2. Opposite this sentence in the left margin is the following notation by Jenings: “NB. <Very> the most bitter I recal <Hy L Candour> Ed J. 1783.” Jenings refers to his dispute with Henry Laurens over several anonymous letters that sought to sow dissension among the peace commissions and that Laurens believed Jenings had written. For the letters and the dispute, see the letter from Monitor, 20 May, and note 1, above. Laurens later recalled that he immediately suspected Jenings, but when Laurens visited him, they apparently got along well because Laurens wrote to Edward Bridgen on 11 June that “I have received much Satisfaction from a short acquaintance of three days, and promise myself much more hereafter by Correspondence—Our Ideas on American Affairs are in Unison” (Laurens, Papers, 15:528–529). But see also Laurens' 25 Aug. letter to JA, below.

Docno: ADMS-06-13-02-0052

Author: Neufville, Jean de
Recipient: Adams, John
Date: 1782-06-05

From Jean de Neufville

[salute] Sir

It was with concern we foúnd by the letter Yoúr Excellency honord ús with in date of the 1st. instant yoúr and Mr. Thaxters indisposition, we sincerely wish a speedy restablishment of yoúr healths, that yoú may vizit as soon as yoú wish this Capital, which however we do not súppose will be hastend on Accoúnt of the small { 96 } Ballance to be payd us, as we wish yoú to make it perfectly Convenient to yoúr self. We shall transfer agreable to yoúr orders the article of f 105. payd Mr. Dúmas from Yoúr Excellencys Accoúnt to that of Congress, it being for publick búsiness.
We are múch obliged to yoú for yoúr attention in retúrning ús Mr. Tyarinks [Pjasink] letter &ca.1 and shall esteem yoúr sending ús back also two from Docor. Franklin we send yoú last winter for yoúr perúsal,2 as we are apprehensive we shall be under the necesisity of troubling Congress with a tedioús and disagreable Correspondce. at which that Honble. Body múst natúrally wonder at, as they will after all refer oúr Accoúnts back to those persons in Eúrope, who should be the best judges, in that case it múst appear to them, as it múst to every júdicioús person, that delays were soúght only to add to the vexations of varioús kind we have been made to experience, for as to oúr disinterestedness, at least in that búsiness, it Can not be misconstrued, as we are as ready to repeat the like offer to Congress we made, before we knew how the affair of the ships would túrn oút, and give úp any advantage there may have resulted from the shares we were made to hold in those ships, though we were exposed to be saddled with the whole loss that might have happend; There for if that (trifling as it is) Could be an object, I shoúld think it would add bút little to the sacrifices I have made, and I would not for such a paltry Consideration pút Congress under the embarassment súch an offer from me would Caúse them; nor do I see on what reasonable pretence an application to them is made before we are satisfied; as all objections there to are removed, by oúr offer of entering into any obligation to be still Accountable for any part of the Accoúnts Congress should disaprove, and woúld with Chearfúlness abide by whatever últerior resolútion it may make; being persuaded it is not the intent of that Honble. body that we should be mortified on every occasion withoút reason, as we are Conscioús we deserve a more liberal treatment, and that by oúr interfering for the Credit of the United States, we should be subject, thoúgh in a less degree, to the Inconvenience we suffer from a Separate one, and on private Accounts from the enormoús advances we are at in amca. and which makes ús want the more what we have advanced for Congress, though an object of no great magnitude.3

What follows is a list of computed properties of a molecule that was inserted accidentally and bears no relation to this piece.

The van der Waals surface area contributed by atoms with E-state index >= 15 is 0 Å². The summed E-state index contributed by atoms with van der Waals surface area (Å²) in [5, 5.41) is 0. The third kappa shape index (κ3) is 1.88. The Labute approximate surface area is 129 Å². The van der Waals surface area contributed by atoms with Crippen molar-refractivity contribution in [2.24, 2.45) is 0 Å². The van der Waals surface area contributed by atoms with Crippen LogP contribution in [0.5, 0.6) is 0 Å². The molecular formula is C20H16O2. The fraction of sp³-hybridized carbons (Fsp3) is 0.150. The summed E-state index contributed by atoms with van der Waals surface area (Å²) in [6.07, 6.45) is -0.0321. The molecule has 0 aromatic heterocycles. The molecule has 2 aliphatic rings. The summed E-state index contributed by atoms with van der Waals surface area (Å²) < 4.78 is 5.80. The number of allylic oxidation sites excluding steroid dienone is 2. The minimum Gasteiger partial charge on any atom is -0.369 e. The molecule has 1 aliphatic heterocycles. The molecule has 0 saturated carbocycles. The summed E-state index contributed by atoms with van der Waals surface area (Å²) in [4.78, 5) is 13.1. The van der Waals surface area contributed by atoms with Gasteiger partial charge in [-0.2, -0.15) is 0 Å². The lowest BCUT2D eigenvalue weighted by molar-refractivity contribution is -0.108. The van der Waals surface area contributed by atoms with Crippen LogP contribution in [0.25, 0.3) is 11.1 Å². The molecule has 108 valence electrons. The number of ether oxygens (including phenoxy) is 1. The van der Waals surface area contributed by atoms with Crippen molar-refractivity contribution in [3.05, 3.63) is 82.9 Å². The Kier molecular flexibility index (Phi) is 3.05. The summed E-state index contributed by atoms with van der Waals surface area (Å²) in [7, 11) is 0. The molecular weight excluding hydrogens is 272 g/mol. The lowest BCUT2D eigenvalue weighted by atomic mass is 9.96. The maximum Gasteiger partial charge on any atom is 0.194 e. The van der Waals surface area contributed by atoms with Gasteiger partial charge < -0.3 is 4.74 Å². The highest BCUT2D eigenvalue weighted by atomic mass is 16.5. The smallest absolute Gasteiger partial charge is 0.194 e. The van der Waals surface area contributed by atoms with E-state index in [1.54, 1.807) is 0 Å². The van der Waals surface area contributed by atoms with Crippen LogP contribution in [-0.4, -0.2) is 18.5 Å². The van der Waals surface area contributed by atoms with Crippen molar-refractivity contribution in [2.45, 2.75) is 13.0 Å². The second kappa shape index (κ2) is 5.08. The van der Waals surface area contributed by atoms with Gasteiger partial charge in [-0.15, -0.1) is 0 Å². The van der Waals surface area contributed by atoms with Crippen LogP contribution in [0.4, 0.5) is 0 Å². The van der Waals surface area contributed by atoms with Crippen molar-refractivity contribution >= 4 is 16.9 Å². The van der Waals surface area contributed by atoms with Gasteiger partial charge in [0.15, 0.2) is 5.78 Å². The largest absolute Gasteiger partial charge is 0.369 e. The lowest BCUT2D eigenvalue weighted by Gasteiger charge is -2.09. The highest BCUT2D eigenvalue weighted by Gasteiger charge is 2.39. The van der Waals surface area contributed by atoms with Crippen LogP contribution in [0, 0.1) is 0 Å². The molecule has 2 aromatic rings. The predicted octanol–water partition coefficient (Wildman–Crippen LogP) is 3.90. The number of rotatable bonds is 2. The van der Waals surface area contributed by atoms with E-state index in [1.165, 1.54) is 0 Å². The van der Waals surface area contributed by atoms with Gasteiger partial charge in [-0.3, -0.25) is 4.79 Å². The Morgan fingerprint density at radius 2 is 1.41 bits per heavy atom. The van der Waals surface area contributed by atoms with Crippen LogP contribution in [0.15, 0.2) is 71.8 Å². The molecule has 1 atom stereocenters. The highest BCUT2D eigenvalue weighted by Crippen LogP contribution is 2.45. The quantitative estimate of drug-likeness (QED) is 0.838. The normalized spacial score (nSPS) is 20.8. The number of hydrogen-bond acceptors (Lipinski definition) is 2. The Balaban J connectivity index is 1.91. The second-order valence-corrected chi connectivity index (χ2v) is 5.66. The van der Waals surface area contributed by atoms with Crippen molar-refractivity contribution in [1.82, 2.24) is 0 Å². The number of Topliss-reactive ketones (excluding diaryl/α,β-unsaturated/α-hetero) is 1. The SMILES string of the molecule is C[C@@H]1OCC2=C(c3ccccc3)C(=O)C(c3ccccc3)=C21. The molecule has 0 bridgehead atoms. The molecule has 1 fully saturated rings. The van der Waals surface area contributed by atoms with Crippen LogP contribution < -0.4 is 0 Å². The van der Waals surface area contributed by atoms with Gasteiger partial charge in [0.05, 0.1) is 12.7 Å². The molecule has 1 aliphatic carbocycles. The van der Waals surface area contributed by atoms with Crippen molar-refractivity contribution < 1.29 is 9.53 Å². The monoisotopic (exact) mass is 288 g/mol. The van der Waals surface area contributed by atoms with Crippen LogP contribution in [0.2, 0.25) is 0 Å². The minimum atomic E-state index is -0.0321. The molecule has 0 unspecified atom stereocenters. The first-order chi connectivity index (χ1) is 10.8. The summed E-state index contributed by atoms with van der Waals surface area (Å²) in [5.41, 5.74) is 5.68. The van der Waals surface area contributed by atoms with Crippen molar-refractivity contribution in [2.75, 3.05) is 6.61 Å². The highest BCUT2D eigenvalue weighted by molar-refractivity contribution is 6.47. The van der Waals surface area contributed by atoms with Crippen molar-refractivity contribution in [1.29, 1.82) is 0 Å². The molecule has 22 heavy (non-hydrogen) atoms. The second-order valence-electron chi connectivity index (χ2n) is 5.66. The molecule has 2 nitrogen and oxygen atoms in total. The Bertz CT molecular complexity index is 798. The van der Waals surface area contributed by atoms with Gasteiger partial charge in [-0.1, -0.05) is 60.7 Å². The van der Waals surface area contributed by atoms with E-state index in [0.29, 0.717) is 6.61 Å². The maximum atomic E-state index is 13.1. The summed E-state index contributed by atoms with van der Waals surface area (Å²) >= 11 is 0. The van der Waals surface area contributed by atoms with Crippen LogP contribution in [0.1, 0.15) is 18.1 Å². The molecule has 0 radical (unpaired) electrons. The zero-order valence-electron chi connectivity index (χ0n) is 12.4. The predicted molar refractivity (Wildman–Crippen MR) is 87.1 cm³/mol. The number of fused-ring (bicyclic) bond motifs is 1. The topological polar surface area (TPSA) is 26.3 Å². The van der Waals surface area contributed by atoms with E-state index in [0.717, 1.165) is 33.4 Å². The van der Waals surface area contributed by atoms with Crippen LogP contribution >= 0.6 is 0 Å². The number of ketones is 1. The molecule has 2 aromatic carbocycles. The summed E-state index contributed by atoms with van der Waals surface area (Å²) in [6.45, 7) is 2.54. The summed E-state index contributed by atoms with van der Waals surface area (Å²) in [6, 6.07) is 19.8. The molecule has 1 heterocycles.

It would have given ús pleasúre, to have been able to reply more Satisfactorily to that part of yoúr Letter concerning the obligations which yoú know were first produced, when it was impossible to do any thing with them, and what we attempted aboút them, was Con• { 97 } trary to oúr judgement, in mere Complyance to Your Excys. persuasion.4 Hear, and at the acknowledgement of the American Independence, when we could have disposed of them, we were not at Liberty; it is now evident that then, it became immaterial to the Success of the Loan, in whose hands it was placed; provided it was not in those of an obnoxioús Caracter to the frinds of America, and Liberty.5 Congress indeed might have been saved the expence of the last 500 Obligations had it not been necessary, (had they been used), which we could not but think they would; that they should all be of the Same year: now indeed we join yoúr Excy. in opinion that they may be doomd to the flames for any Service they may be of.
If we múst be forced as complainants or petitioners before Congress to demand oúr dúe, we shall be glad as soon as may be, to have the objections to oúr Accoúnts Yr. Excy. shall be pleased to make, (which have been Chiefly reserved in silence,) that we may be able to state fúlly the whole matter; which will be an Ircksome task to me, who Wished only to enjoy in retirement the reflexions which will arise from the súccess of my last Years laboúrs, in the Common Caúse; being not less Ambitioús to preserve my own Independence then I have been earnest for that of others.
I have the honor to be with all dúe Respect. Sir. Yoúr Excellencys most obedient and most húmble Servant
[signed] John de Neúfville
RC (Adams Papers); endorsed: “Messrs De Neufville 5 June 1782.”
1. A reference to the material JA returned to de Neufville & Fils in his 1 June letter, above.
2. See JA to de Neufville & Fils, 6 June, note 1, below.
3. De Neufville is referring here to the still unresolved controversy regarding the disposition of war-related goods that Alexander Gillon was supposed to have taken to America in 1781. Efforts to settle the affair resulted in an extensive correspondence between JA, Franklin, the de Neufvilles, and others, for which see vols. 11 and 12, passim.
4. In this paragraph, de Neufville refers to his and JA's unsuccessful effort to raise a Dutch loan for the United States in 1781, which was superseded in 1782 by that undertaken by the consortium of Wilhem & Jan Willink, Nicolaas & Jacob van Staphorst, and De la Lande & Fynje.
5. Presumably John Hodshon.
Cite web page as: Founding Families: Digital Editions of the Papers of the Winthrops and the Adamses, ed.C. James Taylor. Boston: Massachusetts Historical Society, 2014.